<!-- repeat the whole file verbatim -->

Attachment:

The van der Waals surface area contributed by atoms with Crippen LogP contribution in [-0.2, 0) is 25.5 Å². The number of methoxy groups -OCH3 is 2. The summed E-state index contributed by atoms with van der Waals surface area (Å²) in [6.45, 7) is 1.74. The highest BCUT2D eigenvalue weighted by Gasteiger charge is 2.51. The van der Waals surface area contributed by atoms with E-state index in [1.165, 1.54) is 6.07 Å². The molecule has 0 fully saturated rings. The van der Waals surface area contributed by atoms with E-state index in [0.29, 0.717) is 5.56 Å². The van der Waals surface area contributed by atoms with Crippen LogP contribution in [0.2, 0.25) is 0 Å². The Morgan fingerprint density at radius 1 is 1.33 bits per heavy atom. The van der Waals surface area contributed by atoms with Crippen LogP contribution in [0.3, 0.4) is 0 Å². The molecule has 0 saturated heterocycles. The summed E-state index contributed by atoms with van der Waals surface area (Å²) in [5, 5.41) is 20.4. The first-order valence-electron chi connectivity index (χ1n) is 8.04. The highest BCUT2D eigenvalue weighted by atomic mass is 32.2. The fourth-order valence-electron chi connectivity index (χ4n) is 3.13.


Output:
The van der Waals surface area contributed by atoms with Crippen LogP contribution in [-0.2, 0) is 25.5 Å². The number of methoxy groups -OCH3 is 2. The summed E-state index contributed by atoms with van der Waals surface area (Å²) in [6.45, 7) is 1.74. The highest BCUT2D eigenvalue weighted by Gasteiger charge is 2.51. The van der Waals surface area contributed by atoms with E-state index in [1.165, 1.54) is 6.07 Å². The molecule has 0 fully saturated rings. The van der Waals surface area contributed by atoms with E-state index in [0.29, 0.717) is 5.56 Å². The van der Waals surface area contributed by atoms with Crippen LogP contribution in [0.2, 0.25) is 0 Å². The Morgan fingerprint density at radius 1 is 1.33 bits per heavy atom. The van der Waals surface area contributed by atoms with Crippen LogP contribution in [0.3, 0.4) is 0 Å². The molecule has 0 saturated heterocycles. The summed E-state index contributed by atoms with van der Waals surface area (Å²) in [5, 5.41) is 20.4. The first-order valence-electron chi connectivity index (χ1n) is 8.04. The highest BCUT2D eigenvalue weighted by atomic mass is 32.2. The fourth-order valence-electron chi connectivity index (χ4n) is 3.13.